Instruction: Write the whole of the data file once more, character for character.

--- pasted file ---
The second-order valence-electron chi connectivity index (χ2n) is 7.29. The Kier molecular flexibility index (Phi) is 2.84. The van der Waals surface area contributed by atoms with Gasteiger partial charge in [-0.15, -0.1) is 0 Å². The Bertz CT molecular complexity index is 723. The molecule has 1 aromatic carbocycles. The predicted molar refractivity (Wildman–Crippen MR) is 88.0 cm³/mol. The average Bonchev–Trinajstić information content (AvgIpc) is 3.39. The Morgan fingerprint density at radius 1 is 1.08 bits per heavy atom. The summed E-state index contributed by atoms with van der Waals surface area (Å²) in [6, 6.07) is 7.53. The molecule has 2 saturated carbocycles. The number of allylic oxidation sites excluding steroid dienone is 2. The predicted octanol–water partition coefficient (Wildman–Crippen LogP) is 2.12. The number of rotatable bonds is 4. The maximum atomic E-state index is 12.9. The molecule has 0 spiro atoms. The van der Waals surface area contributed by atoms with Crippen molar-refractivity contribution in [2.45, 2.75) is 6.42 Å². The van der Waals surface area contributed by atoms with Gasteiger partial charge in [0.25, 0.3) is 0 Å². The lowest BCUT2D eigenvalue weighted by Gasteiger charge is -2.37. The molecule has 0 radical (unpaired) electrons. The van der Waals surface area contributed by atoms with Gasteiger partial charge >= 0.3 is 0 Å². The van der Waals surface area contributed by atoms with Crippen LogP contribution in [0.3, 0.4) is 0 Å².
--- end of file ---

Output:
The second-order valence-electron chi connectivity index (χ2n) is 7.29. The Kier molecular flexibility index (Phi) is 2.84. The van der Waals surface area contributed by atoms with Gasteiger partial charge in [-0.15, -0.1) is 0 Å². The Bertz CT molecular complexity index is 723. The molecule has 1 aromatic carbocycles. The predicted molar refractivity (Wildman–Crippen MR) is 88.0 cm³/mol. The average Bonchev–Trinajstić information content (AvgIpc) is 3.39. The Morgan fingerprint density at radius 1 is 1.08 bits per heavy atom. The summed E-state index contributed by atoms with van der Waals surface area (Å²) in [6, 6.07) is 7.53. The molecule has 2 saturated carbocycles. The number of allylic oxidation sites excluding steroid dienone is 2. The predicted octanol–water partition coefficient (Wildman–Crippen LogP) is 2.12. The number of rotatable bonds is 4. The maximum atomic E-state index is 12.9. The molecule has 0 spiro atoms. The van der Waals surface area contributed by atoms with Crippen molar-refractivity contribution in [2.45, 2.75) is 6.42 Å². The van der Waals surface area contributed by atoms with Gasteiger partial charge in [0.25, 0.3) is 0 Å². The lowest BCUT2D eigenvalue weighted by Gasteiger charge is -2.37. The molecule has 0 radical (unpaired) electrons. The van der Waals surface area contributed by atoms with Gasteiger partial charge >= 0.3 is 0 Å². The van der Waals surface area contributed by atoms with Crippen LogP contribution in [0.3, 0.4) is 0 Å².